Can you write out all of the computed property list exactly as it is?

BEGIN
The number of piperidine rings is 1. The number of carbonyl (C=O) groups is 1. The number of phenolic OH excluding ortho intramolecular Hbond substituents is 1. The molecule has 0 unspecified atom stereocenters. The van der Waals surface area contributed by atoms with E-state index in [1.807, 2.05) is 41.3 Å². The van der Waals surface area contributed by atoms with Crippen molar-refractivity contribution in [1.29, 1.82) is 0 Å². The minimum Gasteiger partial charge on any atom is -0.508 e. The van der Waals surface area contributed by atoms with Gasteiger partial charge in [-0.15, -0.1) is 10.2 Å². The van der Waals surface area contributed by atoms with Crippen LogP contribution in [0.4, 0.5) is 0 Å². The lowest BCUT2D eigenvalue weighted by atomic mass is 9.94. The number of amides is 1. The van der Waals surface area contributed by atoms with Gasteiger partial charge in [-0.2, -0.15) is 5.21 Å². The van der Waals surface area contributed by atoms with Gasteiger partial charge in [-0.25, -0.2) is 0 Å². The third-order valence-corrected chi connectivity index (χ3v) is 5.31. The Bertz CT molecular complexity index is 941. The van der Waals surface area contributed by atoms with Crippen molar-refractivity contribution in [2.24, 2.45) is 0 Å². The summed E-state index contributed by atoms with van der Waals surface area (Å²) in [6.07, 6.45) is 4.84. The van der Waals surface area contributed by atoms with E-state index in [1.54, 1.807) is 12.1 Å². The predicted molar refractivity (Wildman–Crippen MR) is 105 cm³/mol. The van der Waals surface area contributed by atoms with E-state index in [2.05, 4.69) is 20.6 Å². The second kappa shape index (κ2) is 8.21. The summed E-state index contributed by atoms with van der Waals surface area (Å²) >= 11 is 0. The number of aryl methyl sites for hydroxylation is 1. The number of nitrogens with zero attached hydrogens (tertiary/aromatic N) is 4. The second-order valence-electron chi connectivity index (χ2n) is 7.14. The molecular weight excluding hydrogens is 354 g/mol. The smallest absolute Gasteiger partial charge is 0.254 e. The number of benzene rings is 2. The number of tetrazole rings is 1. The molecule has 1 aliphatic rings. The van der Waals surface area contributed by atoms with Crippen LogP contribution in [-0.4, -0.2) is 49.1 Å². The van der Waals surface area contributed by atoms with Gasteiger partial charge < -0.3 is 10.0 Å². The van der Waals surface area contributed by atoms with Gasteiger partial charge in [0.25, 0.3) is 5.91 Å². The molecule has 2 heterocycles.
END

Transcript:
The number of piperidine rings is 1. The number of carbonyl (C=O) groups is 1. The number of phenolic OH excluding ortho intramolecular Hbond substituents is 1. The molecule has 0 unspecified atom stereocenters. The van der Waals surface area contributed by atoms with E-state index in [1.807, 2.05) is 41.3 Å². The van der Waals surface area contributed by atoms with Crippen molar-refractivity contribution in [1.29, 1.82) is 0 Å². The minimum Gasteiger partial charge on any atom is -0.508 e. The van der Waals surface area contributed by atoms with Gasteiger partial charge in [-0.15, -0.1) is 10.2 Å². The van der Waals surface area contributed by atoms with Crippen LogP contribution in [0.4, 0.5) is 0 Å². The lowest BCUT2D eigenvalue weighted by atomic mass is 9.94. The number of amides is 1. The van der Waals surface area contributed by atoms with Gasteiger partial charge in [-0.2, -0.15) is 5.21 Å². The van der Waals surface area contributed by atoms with Gasteiger partial charge in [-0.25, -0.2) is 0 Å². The third-order valence-corrected chi connectivity index (χ3v) is 5.31. The Bertz CT molecular complexity index is 941. The van der Waals surface area contributed by atoms with Crippen molar-refractivity contribution in [2.24, 2.45) is 0 Å². The summed E-state index contributed by atoms with van der Waals surface area (Å²) in [6.07, 6.45) is 4.84. The van der Waals surface area contributed by atoms with E-state index in [1.54, 1.807) is 12.1 Å². The predicted molar refractivity (Wildman–Crippen MR) is 105 cm³/mol. The van der Waals surface area contributed by atoms with E-state index in [2.05, 4.69) is 20.6 Å². The second kappa shape index (κ2) is 8.21. The summed E-state index contributed by atoms with van der Waals surface area (Å²) >= 11 is 0. The number of aryl methyl sites for hydroxylation is 1. The number of nitrogens with zero attached hydrogens (tertiary/aromatic N) is 4. The second-order valence-electron chi connectivity index (χ2n) is 7.14. The molecular weight excluding hydrogens is 354 g/mol. The smallest absolute Gasteiger partial charge is 0.254 e. The number of benzene rings is 2. The number of tetrazole rings is 1. The molecule has 1 aliphatic rings. The van der Waals surface area contributed by atoms with Crippen LogP contribution in [-0.4, -0.2) is 49.1 Å². The van der Waals surface area contributed by atoms with Gasteiger partial charge < -0.3 is 10.0 Å². The van der Waals surface area contributed by atoms with Gasteiger partial charge in [0.25, 0.3) is 5.91 Å². The molecule has 2 heterocycles.